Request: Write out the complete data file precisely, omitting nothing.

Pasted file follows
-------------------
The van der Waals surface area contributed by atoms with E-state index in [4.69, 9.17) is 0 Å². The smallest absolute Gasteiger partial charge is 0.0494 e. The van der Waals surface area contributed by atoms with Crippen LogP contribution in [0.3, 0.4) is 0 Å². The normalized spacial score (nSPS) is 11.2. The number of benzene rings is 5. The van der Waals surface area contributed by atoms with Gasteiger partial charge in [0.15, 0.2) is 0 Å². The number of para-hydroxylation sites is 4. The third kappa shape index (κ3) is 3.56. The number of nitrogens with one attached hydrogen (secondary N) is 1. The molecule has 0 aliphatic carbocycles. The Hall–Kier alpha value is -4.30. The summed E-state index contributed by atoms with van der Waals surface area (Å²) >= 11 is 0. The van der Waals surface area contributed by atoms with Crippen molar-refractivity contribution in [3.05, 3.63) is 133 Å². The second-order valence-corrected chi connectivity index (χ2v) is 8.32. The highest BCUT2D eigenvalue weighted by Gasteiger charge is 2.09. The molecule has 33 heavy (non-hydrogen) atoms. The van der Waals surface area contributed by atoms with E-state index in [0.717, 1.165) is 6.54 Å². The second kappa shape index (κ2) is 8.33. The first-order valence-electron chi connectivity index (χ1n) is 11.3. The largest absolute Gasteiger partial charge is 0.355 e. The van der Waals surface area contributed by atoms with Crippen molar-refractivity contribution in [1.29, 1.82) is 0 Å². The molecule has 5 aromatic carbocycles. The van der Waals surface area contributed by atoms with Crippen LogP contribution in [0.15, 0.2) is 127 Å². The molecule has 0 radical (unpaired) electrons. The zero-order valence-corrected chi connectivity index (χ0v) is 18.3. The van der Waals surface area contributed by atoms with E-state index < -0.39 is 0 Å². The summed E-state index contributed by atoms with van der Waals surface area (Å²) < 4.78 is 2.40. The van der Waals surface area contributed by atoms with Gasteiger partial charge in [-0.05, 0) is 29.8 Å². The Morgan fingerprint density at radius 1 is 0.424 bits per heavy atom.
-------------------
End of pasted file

The van der Waals surface area contributed by atoms with E-state index in [4.69, 9.17) is 0 Å². The smallest absolute Gasteiger partial charge is 0.0494 e. The van der Waals surface area contributed by atoms with Crippen LogP contribution in [0.3, 0.4) is 0 Å². The normalized spacial score (nSPS) is 11.2. The number of benzene rings is 5. The van der Waals surface area contributed by atoms with Gasteiger partial charge in [0.15, 0.2) is 0 Å². The number of para-hydroxylation sites is 4. The third kappa shape index (κ3) is 3.56. The number of nitrogens with one attached hydrogen (secondary N) is 1. The molecule has 0 aliphatic carbocycles. The Hall–Kier alpha value is -4.30. The summed E-state index contributed by atoms with van der Waals surface area (Å²) >= 11 is 0. The van der Waals surface area contributed by atoms with Crippen molar-refractivity contribution in [3.05, 3.63) is 133 Å². The second-order valence-corrected chi connectivity index (χ2v) is 8.32. The highest BCUT2D eigenvalue weighted by Gasteiger charge is 2.09. The molecule has 33 heavy (non-hydrogen) atoms. The van der Waals surface area contributed by atoms with E-state index in [0.717, 1.165) is 6.54 Å². The second kappa shape index (κ2) is 8.33. The first-order valence-electron chi connectivity index (χ1n) is 11.3. The largest absolute Gasteiger partial charge is 0.355 e. The van der Waals surface area contributed by atoms with Crippen molar-refractivity contribution in [1.29, 1.82) is 0 Å². The molecule has 5 aromatic carbocycles. The van der Waals surface area contributed by atoms with Crippen LogP contribution in [0.15, 0.2) is 127 Å². The molecule has 0 radical (unpaired) electrons. The zero-order valence-corrected chi connectivity index (χ0v) is 18.3. The van der Waals surface area contributed by atoms with E-state index < -0.39 is 0 Å². The summed E-state index contributed by atoms with van der Waals surface area (Å²) < 4.78 is 2.40. The van der Waals surface area contributed by atoms with Gasteiger partial charge in [-0.05, 0) is 29.8 Å². The Morgan fingerprint density at radius 1 is 0.424 bits per heavy atom.